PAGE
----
Life Insurance

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Age 121 is the New 100: 3 Ways to Rescue Older Policies for Your Clients

Permanent life insurance policies were designed to last a lifetime. Once upon a time, lifetime was defined as age 100 since few people lived past age 100.

As of 2001, with medical advancements and better healthcare outcomes, the new actuarial tables (CSO 2001) reflected more people living past age 100. From an insurer’s perspective, lifetime began to be defined as age 121.

8 Year-End Planning Tips

The 2018 tax return will be the first tax season under the 2017 Tax Act.  Below are 8 tax tips to consider as you sift through opportunities to maximize tax savings.

Got Life?

Those of us in the life insurance business know that life insurance is so basic and foundational that we must never stop asking this one question. In fact, life insurance is so fundamental to our country’s economic health that the U.S. tax code encourages its purchase.

That’s a powerful endorsement of the value we bring families.

People Need Life Insurance & They Know It

Life insurance protection is the foundation of a family’s future, providing cash exactly when it is needed most to:

Top 10 Things Not To Do With A Life Insurance Policy

A life insurance policy offers benefits no other financial vehicle can offer because of its tax favored status, its flexibility, and the leverage and liquidity it provides families.  At the same time, life insurance can be complex and clients and their other financial advisors would be wise to seek the help of a life insurance specialist to navigate the complexity and deliver simplicity to the process of purchasing a policy, or exchanging or transferring an existing one.  Here are 10 things not to do with a life insurance policy:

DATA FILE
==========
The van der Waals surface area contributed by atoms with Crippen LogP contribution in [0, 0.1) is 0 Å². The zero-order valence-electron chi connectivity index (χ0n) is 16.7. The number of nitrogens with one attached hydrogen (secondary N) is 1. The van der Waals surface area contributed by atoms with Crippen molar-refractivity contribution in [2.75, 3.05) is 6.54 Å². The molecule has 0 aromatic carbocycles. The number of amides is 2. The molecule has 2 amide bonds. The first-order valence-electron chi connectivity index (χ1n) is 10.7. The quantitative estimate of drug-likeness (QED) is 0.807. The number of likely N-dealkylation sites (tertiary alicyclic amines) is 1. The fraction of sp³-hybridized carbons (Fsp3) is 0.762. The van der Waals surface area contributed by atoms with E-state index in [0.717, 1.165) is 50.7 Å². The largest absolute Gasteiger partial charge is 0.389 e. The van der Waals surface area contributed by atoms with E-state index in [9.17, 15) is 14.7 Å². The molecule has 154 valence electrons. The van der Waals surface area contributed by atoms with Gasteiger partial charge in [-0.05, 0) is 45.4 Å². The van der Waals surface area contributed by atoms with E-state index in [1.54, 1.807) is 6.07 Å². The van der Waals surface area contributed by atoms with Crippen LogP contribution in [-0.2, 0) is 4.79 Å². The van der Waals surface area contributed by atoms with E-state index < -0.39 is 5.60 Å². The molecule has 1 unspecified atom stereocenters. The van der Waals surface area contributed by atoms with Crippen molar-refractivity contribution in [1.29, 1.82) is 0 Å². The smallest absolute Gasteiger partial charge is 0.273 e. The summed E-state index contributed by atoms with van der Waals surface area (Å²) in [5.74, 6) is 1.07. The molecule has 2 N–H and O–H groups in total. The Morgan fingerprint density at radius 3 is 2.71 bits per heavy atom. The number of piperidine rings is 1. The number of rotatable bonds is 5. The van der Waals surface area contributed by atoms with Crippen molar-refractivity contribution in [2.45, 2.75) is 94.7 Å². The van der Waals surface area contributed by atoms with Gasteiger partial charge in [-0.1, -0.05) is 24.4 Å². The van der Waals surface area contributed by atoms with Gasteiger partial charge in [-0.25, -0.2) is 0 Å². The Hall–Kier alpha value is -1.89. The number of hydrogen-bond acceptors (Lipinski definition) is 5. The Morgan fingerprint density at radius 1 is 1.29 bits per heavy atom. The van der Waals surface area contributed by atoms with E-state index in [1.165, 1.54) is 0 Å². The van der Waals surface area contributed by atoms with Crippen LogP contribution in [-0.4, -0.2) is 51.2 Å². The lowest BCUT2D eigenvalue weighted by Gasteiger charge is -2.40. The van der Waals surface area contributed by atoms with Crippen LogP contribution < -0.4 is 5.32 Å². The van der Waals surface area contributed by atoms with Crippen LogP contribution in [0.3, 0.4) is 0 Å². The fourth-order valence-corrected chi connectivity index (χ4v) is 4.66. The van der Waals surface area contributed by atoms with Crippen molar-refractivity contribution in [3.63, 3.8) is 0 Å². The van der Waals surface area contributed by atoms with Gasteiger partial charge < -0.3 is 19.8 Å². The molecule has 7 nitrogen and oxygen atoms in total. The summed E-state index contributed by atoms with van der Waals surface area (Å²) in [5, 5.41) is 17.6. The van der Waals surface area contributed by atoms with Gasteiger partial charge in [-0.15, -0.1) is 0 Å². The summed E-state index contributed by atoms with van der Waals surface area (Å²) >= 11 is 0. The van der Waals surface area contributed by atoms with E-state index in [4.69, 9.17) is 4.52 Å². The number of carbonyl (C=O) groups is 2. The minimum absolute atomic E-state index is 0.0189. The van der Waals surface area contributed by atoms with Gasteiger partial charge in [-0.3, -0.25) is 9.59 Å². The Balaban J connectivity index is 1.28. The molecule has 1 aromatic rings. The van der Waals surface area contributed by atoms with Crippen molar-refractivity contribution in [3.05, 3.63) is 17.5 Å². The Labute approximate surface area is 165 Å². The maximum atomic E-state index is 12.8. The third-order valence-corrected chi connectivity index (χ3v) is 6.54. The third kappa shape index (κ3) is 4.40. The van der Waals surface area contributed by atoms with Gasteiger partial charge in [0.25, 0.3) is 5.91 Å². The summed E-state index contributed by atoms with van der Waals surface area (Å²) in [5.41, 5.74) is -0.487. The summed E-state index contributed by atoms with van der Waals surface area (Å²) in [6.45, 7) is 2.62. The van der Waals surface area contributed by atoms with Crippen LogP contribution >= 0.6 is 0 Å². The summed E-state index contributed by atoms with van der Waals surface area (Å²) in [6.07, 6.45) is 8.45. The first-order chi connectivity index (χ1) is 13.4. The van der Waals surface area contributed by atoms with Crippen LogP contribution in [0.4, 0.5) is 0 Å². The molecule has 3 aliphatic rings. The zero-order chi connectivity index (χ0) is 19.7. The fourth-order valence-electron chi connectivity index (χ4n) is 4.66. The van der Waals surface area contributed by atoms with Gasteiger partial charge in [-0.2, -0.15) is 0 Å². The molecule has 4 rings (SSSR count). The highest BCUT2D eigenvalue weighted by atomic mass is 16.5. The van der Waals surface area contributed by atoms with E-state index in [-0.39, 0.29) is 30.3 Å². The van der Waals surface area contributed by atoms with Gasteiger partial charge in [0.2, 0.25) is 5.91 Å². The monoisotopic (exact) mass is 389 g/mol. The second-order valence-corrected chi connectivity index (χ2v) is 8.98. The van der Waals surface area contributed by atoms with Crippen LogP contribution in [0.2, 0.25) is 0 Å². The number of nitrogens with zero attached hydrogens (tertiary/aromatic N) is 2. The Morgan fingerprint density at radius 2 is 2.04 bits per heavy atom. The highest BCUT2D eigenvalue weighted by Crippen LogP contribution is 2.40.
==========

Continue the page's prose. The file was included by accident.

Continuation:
The American Dream and the Language of Life Insurance

Listen to this…

In 2016, Northwestern Mutual conducted a research study exploring attitudes and behaviors of Americans toward money, financial decision-making and issues that impact long-term financial security in American culture. The study surveyed over 2,600 Americans ages 18 and older.

7 Things You Should Know About EOLI

Employers own life insurance policies on the lives of their employees for various reasons. Often it is to informally fund a non-qualified benefit plan for key employees. Other times it is used to facilitate the transfer of the business at the unexpected death of a key person, another owner, or a shareholder.

Although new rules for employer-owned life insurance policies (EOLI) went into affect over a decade ago, many financial professionals are unfamiliar with them.  The rules have been included as part of the provisions of IRC §101(j) and apply to all policies issued after August 17, 2006. If they are not complied with, the life insurance proceeds at death will be subject to income taxes.

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